December 17, 2010
Remember, remember who cared not for our heroes
Despicable. Reprehensible. Unfathomable. Cynical. Business as usual.
These are all ways to describe the successful effort of Republicans in the United States Senate last week to prevent the 9/11 First Responders Bill from getting an up-or-down vote. The bill, which overwhelmingly passed the House of Representatives and had majority support in the Senate, would have provided lifelong medical care to the heroes of 9/11 who braved a toxic soup of fire, ash, and dangerous debris to search for survivors and recover the dead at Ground Zero.
The total cost of the 9/11 bill was estimated at $7.4 billion – too much money to spend, they said. Apparently, the number-one priority for Senate Republicans was passing an extension of the George Bush’s millionaire tax cuts. The cost of the tax cut package is estimated at $828 billion – not one dime of it offset as Republicans demanded for the 9/11 bill.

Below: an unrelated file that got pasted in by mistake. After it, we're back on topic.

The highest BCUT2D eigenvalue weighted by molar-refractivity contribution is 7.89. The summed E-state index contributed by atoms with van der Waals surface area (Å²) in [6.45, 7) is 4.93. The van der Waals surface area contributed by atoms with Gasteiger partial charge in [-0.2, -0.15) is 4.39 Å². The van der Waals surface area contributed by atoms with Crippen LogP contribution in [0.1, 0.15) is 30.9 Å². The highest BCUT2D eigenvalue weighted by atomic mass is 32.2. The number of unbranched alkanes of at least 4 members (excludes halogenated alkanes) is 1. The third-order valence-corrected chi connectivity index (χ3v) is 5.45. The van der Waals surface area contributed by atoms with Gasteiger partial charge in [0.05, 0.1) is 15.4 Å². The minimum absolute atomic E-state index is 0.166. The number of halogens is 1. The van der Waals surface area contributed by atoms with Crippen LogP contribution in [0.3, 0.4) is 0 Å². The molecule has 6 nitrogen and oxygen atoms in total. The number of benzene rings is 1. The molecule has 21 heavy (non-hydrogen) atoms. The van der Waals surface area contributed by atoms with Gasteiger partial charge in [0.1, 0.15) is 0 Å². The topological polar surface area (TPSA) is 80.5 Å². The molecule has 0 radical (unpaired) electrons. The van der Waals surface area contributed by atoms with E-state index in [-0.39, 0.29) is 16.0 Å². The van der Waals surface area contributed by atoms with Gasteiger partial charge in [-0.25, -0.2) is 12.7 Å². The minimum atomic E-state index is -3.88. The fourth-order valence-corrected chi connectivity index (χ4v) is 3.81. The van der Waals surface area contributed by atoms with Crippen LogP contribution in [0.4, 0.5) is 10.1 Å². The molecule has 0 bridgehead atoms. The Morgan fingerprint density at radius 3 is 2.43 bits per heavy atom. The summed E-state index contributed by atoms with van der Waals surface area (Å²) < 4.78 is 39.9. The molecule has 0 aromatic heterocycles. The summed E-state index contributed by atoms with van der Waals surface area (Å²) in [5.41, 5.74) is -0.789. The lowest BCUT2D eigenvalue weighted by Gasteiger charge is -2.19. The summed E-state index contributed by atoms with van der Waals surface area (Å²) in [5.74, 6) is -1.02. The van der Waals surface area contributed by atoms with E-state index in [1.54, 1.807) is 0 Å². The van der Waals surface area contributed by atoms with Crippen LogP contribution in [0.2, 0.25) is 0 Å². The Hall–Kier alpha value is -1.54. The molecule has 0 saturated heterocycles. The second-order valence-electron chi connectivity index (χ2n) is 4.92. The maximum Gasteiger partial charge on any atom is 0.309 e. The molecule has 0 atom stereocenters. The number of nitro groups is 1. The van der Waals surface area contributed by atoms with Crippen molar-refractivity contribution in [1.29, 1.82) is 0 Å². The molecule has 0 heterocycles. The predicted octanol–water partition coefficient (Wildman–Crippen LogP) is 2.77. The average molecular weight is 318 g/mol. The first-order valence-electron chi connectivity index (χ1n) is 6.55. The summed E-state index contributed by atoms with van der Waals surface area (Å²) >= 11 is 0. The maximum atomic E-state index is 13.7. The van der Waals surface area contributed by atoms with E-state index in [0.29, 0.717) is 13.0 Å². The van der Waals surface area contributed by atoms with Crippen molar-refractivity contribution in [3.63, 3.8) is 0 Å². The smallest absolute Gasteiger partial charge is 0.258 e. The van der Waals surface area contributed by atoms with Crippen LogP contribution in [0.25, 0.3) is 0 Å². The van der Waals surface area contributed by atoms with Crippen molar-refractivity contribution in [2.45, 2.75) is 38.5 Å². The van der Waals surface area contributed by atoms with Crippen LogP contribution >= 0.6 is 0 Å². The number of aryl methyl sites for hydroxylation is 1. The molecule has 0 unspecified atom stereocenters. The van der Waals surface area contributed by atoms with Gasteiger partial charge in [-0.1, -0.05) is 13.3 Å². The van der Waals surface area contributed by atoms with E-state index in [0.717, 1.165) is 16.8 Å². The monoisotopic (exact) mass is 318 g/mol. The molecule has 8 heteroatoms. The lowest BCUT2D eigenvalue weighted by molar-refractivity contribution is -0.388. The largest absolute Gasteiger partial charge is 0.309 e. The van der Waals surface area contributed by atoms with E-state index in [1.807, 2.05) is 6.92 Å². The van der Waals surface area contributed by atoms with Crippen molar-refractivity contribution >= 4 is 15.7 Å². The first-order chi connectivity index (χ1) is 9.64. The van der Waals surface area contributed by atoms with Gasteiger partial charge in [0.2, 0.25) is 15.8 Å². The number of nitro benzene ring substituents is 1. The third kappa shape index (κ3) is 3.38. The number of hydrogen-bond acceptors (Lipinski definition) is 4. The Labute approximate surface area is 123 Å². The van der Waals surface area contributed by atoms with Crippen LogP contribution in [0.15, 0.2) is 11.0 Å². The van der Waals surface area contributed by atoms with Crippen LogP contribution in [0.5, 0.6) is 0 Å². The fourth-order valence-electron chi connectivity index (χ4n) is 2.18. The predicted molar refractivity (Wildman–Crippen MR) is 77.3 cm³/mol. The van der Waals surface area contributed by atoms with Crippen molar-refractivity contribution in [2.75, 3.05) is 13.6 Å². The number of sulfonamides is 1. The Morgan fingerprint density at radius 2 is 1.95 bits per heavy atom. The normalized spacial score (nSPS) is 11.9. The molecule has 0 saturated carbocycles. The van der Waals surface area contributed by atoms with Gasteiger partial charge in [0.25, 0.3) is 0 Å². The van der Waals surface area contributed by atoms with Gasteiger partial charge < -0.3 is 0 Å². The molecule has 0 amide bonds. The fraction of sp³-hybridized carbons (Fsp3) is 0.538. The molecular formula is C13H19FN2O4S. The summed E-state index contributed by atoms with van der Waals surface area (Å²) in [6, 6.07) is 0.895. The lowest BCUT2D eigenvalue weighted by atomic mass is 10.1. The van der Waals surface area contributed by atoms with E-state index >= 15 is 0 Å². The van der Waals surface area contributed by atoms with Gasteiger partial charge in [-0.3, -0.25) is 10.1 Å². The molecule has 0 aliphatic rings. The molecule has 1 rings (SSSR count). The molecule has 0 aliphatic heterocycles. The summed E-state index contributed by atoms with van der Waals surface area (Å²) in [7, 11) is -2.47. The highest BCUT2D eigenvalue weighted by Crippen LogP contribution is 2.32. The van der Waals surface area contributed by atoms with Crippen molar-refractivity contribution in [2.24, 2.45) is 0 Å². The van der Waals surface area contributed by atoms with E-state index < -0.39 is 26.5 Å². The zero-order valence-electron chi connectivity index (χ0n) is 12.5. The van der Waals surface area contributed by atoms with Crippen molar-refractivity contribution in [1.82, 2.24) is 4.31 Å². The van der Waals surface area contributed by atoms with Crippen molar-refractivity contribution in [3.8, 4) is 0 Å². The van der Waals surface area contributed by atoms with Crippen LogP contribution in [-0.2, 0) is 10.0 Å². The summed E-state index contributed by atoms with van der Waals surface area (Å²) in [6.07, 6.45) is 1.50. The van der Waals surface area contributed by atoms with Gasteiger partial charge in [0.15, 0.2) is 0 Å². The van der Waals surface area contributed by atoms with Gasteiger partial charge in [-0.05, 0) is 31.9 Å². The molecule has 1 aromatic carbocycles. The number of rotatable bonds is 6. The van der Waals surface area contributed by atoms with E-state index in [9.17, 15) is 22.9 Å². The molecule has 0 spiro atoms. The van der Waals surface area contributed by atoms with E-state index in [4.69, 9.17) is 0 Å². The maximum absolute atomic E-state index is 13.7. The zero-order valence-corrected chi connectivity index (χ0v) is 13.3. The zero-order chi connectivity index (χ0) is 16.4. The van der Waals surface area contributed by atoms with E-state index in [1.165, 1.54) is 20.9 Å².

“Burr demonstrated, along with every other Republican senator, that stopping a 3 percent tax increase on the top 2 percent of wealthiest Americans is more important than providing 9/11 responders with a health care bill,” said Greensboro professional firefighter and Local 947 VP, Dave Coker.
Final Daily Show of 2010 dedicated to covering 9/11 bill
Perhaps the best coverage of this bill and the failure of Senate Republicans to allow its passage has come not from cable news or NBC, CBS, and ABC – but from The Daily Show with Jon Stewart. Stewart devoted the entire last episode of 2010 to the topic. It’s worth watching:
“Apparently, the party that turned 9/11 into a catchphrase are now moving suspiciously into a pre-9/11 mentality when it comes to this bill. What’s more, none of the three broadcast networks has mentioned this on their evening newscasts for two and half months.”